1. In the 1700s, dockyard workers in England had job benefits other workers did not. They were allowed to take scrap wood from the construction and repair of ships home, for construction or firewood. Specifically, the Navy Council declared in 1739 that they could remove as much as they could carry upon their shoulder (subject to inspection by their superiors, of course). Later, that allowance was reduced to as much as they could carry under one arm. This became a grievance among the dockers. So, it appears we have all the elements needed to form our idiom. Chips. Shoulders. Grievances. One little hitch though. There is close to 200 years between this episode and the arrival of our phrase around 1930.
  2. It is more likely it is derived from  manly shenanigans in the US during the 1800s. There was a custom of placing a small piece of wood (or chip) upon your shoulder and daring others to knock it off, followed by more serious fighting involving fists, kicks, and broken teeth. Sounds very entertaining. Remember. These fellows didn’t have 94 episodes of Sex and the City to entertain them.

Iddy had a very difficult time illustrating this idiom. Mainly because he really doesn’t have shoulders….

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GREEN THUMB

Definition: Skilled at gardening/growing plants

Example: Simone definitely possessed a green thumb. Her sunflowers were so large, she was going to need a chainsaw to cut them down.

Origin:

Gardeners were originally described  as having ‘green fingers‘ in the UK in the 1930s. In the US, the phrase surfaced as ‘green thumb‘ a decade later, where it has remained the sole term. Meanwhile, back in the UK, ‘green thumb‘ appeared alongside its original incarnation, and both are used today.

Its no great stretch of the imagination to make the connection between green fingers or thumbs and somebody who works in a garden. It is said to specifically relate to the handling of clay pots, where the green algae that builds up along their rim stains the handler’s hands.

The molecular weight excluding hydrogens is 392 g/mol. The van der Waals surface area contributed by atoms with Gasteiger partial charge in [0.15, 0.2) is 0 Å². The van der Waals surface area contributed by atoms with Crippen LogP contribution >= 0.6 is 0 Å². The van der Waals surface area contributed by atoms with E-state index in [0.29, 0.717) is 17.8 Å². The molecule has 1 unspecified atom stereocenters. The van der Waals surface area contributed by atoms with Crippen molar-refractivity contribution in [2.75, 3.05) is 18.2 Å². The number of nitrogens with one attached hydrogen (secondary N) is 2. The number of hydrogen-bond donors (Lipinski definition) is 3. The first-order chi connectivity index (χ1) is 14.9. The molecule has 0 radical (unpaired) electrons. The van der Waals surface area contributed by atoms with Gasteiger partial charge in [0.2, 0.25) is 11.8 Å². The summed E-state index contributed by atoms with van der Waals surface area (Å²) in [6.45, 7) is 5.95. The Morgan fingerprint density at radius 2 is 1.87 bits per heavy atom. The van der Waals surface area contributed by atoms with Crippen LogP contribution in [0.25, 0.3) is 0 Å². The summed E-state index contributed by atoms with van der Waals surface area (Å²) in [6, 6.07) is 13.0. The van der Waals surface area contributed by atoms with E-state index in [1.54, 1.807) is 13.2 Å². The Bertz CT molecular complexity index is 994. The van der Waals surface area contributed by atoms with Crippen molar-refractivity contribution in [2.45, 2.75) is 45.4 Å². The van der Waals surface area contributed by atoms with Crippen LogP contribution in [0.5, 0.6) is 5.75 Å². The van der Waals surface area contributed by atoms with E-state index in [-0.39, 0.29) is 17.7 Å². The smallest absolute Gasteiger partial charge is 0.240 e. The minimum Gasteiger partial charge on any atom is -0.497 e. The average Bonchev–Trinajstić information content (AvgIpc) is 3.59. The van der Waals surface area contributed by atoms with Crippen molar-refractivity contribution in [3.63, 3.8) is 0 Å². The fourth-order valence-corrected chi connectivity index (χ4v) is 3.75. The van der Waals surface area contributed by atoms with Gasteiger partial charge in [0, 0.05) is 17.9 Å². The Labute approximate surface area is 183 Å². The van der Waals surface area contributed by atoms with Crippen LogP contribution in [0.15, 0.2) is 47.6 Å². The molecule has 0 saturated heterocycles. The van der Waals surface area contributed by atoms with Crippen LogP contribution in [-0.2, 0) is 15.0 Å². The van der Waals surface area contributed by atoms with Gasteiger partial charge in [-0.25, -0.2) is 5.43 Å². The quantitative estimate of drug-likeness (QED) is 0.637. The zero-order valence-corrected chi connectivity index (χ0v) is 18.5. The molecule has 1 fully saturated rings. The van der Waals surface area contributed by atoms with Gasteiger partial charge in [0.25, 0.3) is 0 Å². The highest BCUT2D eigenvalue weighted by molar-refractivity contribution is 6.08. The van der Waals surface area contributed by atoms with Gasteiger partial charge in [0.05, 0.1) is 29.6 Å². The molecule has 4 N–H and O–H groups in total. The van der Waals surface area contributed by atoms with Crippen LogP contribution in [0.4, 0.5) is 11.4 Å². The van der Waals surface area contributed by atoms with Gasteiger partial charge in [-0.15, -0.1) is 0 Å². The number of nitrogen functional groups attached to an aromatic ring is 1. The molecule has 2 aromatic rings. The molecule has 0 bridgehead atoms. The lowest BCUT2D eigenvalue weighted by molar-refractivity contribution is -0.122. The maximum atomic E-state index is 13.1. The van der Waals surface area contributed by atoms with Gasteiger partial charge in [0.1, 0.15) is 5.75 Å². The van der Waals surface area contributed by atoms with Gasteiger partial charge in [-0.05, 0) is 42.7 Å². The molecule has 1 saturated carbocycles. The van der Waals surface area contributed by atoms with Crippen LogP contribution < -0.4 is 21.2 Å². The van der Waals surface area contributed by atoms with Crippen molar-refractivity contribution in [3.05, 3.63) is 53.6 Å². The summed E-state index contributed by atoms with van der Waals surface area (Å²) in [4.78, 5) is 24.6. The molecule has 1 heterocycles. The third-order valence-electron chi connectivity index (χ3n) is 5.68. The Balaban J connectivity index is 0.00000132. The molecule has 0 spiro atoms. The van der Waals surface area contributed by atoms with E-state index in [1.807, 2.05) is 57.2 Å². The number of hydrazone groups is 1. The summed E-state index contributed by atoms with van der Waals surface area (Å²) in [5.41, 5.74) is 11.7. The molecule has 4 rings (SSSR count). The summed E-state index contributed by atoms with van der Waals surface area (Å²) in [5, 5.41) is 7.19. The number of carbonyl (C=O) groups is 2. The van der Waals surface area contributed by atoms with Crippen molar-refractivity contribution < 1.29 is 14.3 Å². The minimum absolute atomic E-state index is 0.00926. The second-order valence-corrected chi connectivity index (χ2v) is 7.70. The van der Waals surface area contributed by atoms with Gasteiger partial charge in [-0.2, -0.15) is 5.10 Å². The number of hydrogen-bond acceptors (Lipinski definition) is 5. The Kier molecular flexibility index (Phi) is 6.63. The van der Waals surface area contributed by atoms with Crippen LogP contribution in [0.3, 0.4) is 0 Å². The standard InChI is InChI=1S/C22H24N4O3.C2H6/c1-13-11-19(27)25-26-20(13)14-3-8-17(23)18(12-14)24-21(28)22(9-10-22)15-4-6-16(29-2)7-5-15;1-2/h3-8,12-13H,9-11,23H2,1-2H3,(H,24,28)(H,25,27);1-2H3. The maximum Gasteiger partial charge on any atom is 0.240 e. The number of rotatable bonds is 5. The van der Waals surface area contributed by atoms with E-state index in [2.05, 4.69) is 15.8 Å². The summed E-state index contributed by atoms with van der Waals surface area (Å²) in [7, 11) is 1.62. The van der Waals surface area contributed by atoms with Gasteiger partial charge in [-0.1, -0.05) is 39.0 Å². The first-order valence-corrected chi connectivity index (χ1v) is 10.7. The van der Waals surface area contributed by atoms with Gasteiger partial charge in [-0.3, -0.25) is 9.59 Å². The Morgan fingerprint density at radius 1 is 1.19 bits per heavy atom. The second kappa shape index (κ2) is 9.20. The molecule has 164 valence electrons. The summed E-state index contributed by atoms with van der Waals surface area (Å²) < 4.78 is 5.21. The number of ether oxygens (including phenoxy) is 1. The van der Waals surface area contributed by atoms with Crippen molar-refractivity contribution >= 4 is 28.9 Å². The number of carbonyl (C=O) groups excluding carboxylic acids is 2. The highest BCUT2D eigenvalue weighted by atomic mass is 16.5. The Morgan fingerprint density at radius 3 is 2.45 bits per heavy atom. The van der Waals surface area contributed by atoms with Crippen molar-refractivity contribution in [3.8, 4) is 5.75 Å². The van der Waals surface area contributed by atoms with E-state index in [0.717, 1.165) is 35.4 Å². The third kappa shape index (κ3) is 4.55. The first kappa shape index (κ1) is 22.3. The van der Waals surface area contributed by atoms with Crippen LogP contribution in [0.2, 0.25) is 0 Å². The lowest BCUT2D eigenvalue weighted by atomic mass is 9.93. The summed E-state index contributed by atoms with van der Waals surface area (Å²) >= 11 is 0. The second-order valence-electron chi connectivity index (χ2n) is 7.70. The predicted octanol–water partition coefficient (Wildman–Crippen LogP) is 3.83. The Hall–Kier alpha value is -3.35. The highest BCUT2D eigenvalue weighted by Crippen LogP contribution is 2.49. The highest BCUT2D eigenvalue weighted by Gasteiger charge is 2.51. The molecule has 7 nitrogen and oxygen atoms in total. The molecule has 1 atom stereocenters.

A widely disputed origin claims it relates to King Edward I. Apparently he loved green peas. Kitchen staff were put into competition to find who could shell the most peas, the best sheller receiving a prize. All the participants were rewarded with green stained thumbs for their efforts.

Iddy doesn’t think this sounds plausible. If hundreds of hours of watching TV has taught him one thing, it is that Kings don’t love green peas. They love beheadings and getting rid of their wives. In fact, a King likes nothing more than an activity that combines both of those.

Iddy also had a bit of difficulty illustrating this idiom. After all, he already has a green thumb. If you want to be really picky about his interpretation, he’s actually illustrating a ‘greener thumb.’

 

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FLY ON THE WALL

Definition: To watch something without being seen yourself

Example: Barbara would love to be a fly on the wall when Marcie discovers the truth about her boyfriend.

Origin:

Flies have long been noted in literature for their ability to be unseen. Centuries, in fact. As such, authors have expressed an interest in being flies for the purpose of watching events unseen. It was originally expressed as “if I were a fly...’ The current expression seems to have appeared in the early 1900s in America, at least in print.

It is commonly used in describing ‘fly on the wall’ documentaries, films normally covering the day to day life of individuals where the presence of the camera and crew are unseen.

Iddy is no fan of six-legged, disease spreading, flying vermin.

But then again, he prefers them to his Auntie Vera. Not only can she fly and spread disease, she has eight legs.

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SITTING ON THE FENCE

Definition: To be undecided or refusing to choose a side